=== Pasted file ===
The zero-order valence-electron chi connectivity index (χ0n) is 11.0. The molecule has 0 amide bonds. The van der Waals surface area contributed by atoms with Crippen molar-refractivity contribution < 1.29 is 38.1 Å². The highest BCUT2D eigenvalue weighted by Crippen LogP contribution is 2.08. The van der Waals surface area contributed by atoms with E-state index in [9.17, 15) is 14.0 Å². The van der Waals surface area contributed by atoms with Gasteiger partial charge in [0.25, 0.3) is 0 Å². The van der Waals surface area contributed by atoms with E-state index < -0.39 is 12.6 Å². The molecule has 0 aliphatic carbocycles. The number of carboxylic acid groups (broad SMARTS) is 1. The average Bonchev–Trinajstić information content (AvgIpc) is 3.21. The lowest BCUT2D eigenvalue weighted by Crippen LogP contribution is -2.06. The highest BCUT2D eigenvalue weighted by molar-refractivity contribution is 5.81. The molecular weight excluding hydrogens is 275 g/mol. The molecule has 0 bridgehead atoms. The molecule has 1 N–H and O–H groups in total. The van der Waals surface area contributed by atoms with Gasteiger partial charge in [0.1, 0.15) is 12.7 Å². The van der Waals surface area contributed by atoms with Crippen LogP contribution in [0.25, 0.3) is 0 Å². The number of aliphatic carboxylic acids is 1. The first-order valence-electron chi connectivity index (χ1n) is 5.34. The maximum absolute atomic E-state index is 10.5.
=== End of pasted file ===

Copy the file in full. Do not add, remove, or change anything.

The zero-order valence-electron chi connectivity index (χ0n) is 11.0. The molecule has 0 amide bonds. The van der Waals surface area contributed by atoms with Crippen molar-refractivity contribution < 1.29 is 38.1 Å². The highest BCUT2D eigenvalue weighted by Crippen LogP contribution is 2.08. The van der Waals surface area contributed by atoms with E-state index in [9.17, 15) is 14.0 Å². The van der Waals surface area contributed by atoms with Gasteiger partial charge in [0.25, 0.3) is 0 Å². The van der Waals surface area contributed by atoms with E-state index < -0.39 is 12.6 Å². The molecule has 0 aliphatic carbocycles. The number of carboxylic acid groups (broad SMARTS) is 1. The average Bonchev–Trinajstić information content (AvgIpc) is 3.21. The lowest BCUT2D eigenvalue weighted by Crippen LogP contribution is -2.06. The highest BCUT2D eigenvalue weighted by molar-refractivity contribution is 5.81. The molecular weight excluding hydrogens is 275 g/mol. The molecule has 0 bridgehead atoms. The molecule has 1 N–H and O–H groups in total. The van der Waals surface area contributed by atoms with Gasteiger partial charge in [0.1, 0.15) is 12.7 Å². The van der Waals surface area contributed by atoms with Crippen LogP contribution in [0.25, 0.3) is 0 Å². The number of aliphatic carboxylic acids is 1. The first-order valence-electron chi connectivity index (χ1n) is 5.34. The maximum absolute atomic E-state index is 10.5.